Learn the fundamentals of how to set a volleyball by learning the proper stance, hand formation, and release. Watch more Volleyball Tutorial videos here htt...
Setting Motion for Setting a Volleyball 1. Setting the ball without spin. 2. Setting the ball in a way so it falls to the same spot repeatedly. 3. Learning to set using quiet hands.
Setting basics for beginners. When training a setter, hand position, body position and repetition of form is key. In this video, John Dunning provides a simple, 6-step way to practice setting at home or in practice. For younger setters, following through into a “superwoman” position helps trains proper form.
The set is ideally the second touch after the ball crosses the net. The first is the pass (sometimes called a bump) and the third will hopefully be a hit (or spike). Sometimes casual fans think that setting is the same thing as volleying and everyone on the team can do that. The setter is actually like the quarterback of the volleyball team and it’s really a specialized skill to be able to run the offense.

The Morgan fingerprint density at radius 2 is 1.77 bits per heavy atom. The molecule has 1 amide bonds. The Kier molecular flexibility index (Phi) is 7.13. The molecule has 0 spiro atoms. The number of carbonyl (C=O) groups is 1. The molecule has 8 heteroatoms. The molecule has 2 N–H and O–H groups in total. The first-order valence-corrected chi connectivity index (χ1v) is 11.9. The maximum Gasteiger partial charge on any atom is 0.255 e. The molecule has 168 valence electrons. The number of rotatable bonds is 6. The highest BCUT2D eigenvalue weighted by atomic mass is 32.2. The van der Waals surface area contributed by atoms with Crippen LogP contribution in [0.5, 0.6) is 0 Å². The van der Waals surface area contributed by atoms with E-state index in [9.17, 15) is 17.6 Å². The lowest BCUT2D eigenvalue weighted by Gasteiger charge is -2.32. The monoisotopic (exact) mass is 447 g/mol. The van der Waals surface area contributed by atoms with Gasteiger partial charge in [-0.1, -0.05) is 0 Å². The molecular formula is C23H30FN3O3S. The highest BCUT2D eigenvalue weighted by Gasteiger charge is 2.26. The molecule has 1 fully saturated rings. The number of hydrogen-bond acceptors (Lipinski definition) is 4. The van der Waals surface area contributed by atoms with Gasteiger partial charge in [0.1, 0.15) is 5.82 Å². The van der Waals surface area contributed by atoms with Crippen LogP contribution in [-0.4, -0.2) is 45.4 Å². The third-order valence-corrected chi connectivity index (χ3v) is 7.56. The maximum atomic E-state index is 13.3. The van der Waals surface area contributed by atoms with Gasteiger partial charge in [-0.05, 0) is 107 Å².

Once you've determined where you need to be in order to set the volleyball - you need to square your shoulders to the left side hitter position, or face whoever you are setting to before you contact the ball. Learn how to set a volleyball: UOP Volleyball Setter Photo by inkyhack.
The main goal of setting is to put the ball in the air in such a way that it can be driven by an attack into the opponent's court. The setter coordinates the offensive movements of a team, and is the player who ultimately decides which player will actually attack the ball. As with passing, one may distinguish between an overhand and a bump set.
Try to make contact with all of your fingers touching the ball. The more of the ball's surface area you make contact with, the more control you will have over it. Do not let the ball touch your palms. Contact with your palms may be considered catching the ball, which is against the rules in volleyball.
Setting technique: Hand-positioning for the front set To teach good setting technique, your first priority with a young player should be to develop their touch on the ball. As Oregon State assistant coach Emily Hiza explains here, setters should work on consistently taking the ball right on their foreheads and touching it with all 10 fingers.